Friday Five: New SEC Regulations, Rising Data Breach Costs, a Joint AI Initiative, & More
The cost of the average data breach is on the rise, the SEC recently approved new data breach regulations, and four AI powerhouses have come to an agreement on a new joint initiative. Catch up on these stories and more in this week’s Friday Five!
SEC’S BREACH DISCLOSURE RULE RAISES CONCERNS ABOUT TIPPING OFF HACKERS TO FLAWED SYSTEMS BY ELIAS GROLL
The Securities and Exchange Commission (SEC) has approved new rules requiring publicly traded companies to disclose cybersecurity breaches that pose a significant risk to their financial well-being. The aim is to bring transparency and consistency to information available to investors. Companies must report breaches within four days if they are considered material. However, experts warn that determining material breaches and rushing to report them may be challenging and expose companies to additional risk. The disclosure will be public in the 8-K forms filed with the SEC and made available to investors. The rules also mandate an annual report on the company's cybersecurity risk management strategy. Some experts believe businesses may struggle to assess and comply with the new guidelines.
ORGS FACE RECORD $4.5M PER DATA BREACH INCIDENT BY BECKY BRACKEN
According to IBM's most recent Cost of a Data Breach Report, the average cost per data breach for businesses in 2023 increased by 15% to $4.45 million over three years. Despite this, 57% of breached organizations intend to pass the costs onto consumers instead of investing in cybersecurity. To reduce breach costs, organizations are being advised to focus on three areas: utilizing artificial intelligence and automation, involving law enforcement, and investing in security teams for early breach detection. Early detection and fast response can significantly lessen the impact of a breach, according to IBM's data breach cost report. Currently, consumers are bearing the brunt of rising cybercrime costs in over half of the cases.
MASSIVE MACOS CAMPAIGN TARGETS CRYPTO WALLETS, DATA BY JAI VIJAYAN
Threat actors are targeting macOS users with fake blockchain games that steal cryptocurrency wallets and sensitive data. Security vendor SentinelOne discovered the Realst infostealer campaign, linked to another infostealer called PureLand. Victims who downloaded the games had their cryptocurrency wallets drained, and sensitive information like passwords and browser data stolen. The threat actor has made a considerable effort, having created multiple variants of the malware that even targets the still unreleased macOS 14 Sonoma. The threat actors have created fake websites, Discord, and X accounts to lure victims into thinking the games are authentic, and because malicious components of Realst are not currently blocked by Apple's XProtect service, users are made vulnerable.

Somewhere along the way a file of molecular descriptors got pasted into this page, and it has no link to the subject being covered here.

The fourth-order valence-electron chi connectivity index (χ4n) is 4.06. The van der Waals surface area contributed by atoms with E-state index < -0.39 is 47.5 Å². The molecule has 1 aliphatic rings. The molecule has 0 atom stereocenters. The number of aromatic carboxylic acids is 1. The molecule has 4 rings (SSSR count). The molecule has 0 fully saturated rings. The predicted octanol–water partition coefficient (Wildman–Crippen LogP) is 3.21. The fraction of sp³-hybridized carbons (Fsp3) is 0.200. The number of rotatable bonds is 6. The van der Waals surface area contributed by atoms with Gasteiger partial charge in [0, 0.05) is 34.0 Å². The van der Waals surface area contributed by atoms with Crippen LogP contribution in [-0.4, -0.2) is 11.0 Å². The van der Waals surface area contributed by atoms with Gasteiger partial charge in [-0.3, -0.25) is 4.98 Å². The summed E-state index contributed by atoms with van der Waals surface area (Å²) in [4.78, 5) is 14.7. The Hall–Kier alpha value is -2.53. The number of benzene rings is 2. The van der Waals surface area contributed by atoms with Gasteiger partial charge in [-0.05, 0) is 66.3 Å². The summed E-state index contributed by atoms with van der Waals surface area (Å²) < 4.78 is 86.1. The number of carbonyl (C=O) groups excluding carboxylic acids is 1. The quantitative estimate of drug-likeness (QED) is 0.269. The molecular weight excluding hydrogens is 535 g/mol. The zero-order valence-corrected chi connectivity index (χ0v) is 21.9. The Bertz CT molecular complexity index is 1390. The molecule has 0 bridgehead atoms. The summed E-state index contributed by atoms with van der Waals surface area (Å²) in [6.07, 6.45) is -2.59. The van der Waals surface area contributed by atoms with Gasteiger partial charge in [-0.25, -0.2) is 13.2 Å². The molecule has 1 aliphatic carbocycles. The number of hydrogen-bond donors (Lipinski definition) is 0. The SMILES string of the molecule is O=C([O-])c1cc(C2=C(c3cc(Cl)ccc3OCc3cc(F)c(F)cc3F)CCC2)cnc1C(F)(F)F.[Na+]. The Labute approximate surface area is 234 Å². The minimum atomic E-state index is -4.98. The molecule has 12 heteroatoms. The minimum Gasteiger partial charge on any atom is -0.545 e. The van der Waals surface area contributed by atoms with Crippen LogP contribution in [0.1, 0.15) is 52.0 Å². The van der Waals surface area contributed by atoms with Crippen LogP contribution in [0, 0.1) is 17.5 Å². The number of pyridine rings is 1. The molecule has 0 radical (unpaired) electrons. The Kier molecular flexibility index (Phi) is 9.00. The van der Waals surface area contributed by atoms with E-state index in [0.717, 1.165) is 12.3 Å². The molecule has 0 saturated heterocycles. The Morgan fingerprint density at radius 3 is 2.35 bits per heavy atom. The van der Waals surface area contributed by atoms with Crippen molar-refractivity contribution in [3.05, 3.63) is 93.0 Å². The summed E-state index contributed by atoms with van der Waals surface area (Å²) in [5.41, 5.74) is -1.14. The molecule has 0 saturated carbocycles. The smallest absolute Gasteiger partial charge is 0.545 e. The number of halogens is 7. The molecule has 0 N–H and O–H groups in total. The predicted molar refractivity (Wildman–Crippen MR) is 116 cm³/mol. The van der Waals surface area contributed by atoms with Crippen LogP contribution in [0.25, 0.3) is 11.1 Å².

MAJOR AI COMPANIES FORM GROUP TO RESEARCH, KEEP CONTROL OF AI BY GEORGE HAMMOND
Four leading artificial intelligence companies, Anthropic, Google, Microsoft, and OpenAI, have created the Frontier Model Forum to research and establish best practices for handling increasingly powerful AI. The initiative aims to ensure the safe and responsible development of frontier AI models amid growing public anxiety and regulatory scrutiny, including concerns raised about copyright infringement, privacy breaches, and AI's potential to replace human jobs. The group plans to promote safety research and foster communication between the AI industry and policymakers, with their focus being on potential risks arising from more powerful AI rather than current issues like copyright and data protection.
NORTH KOREAN CYBERSPIES TARGET GITHUB DEVELOPERS BY ELIZABETH MONTALBANO
The North Korean state-sponsored Lazarus advanced persistent threat (APT) group is using impersonation scams to target tech employees on GitHub. The APT poses as developers or recruiters with legitimate GitHub or social media accounts, inviting victims to join GitHub development projects that spread malware via malicious node package manager (npm) dependencies. Lazarus aims to execute a two-stage malware attack on victims' machines, with the ultimate goal being to clone and execute a GitHub repository containing the malware. GitHub has suspended associated accounts and published indicators of compromise to help mitigate the cyberattack. Developers are urged to be cautious of social media solicitations and examine dependencies closely.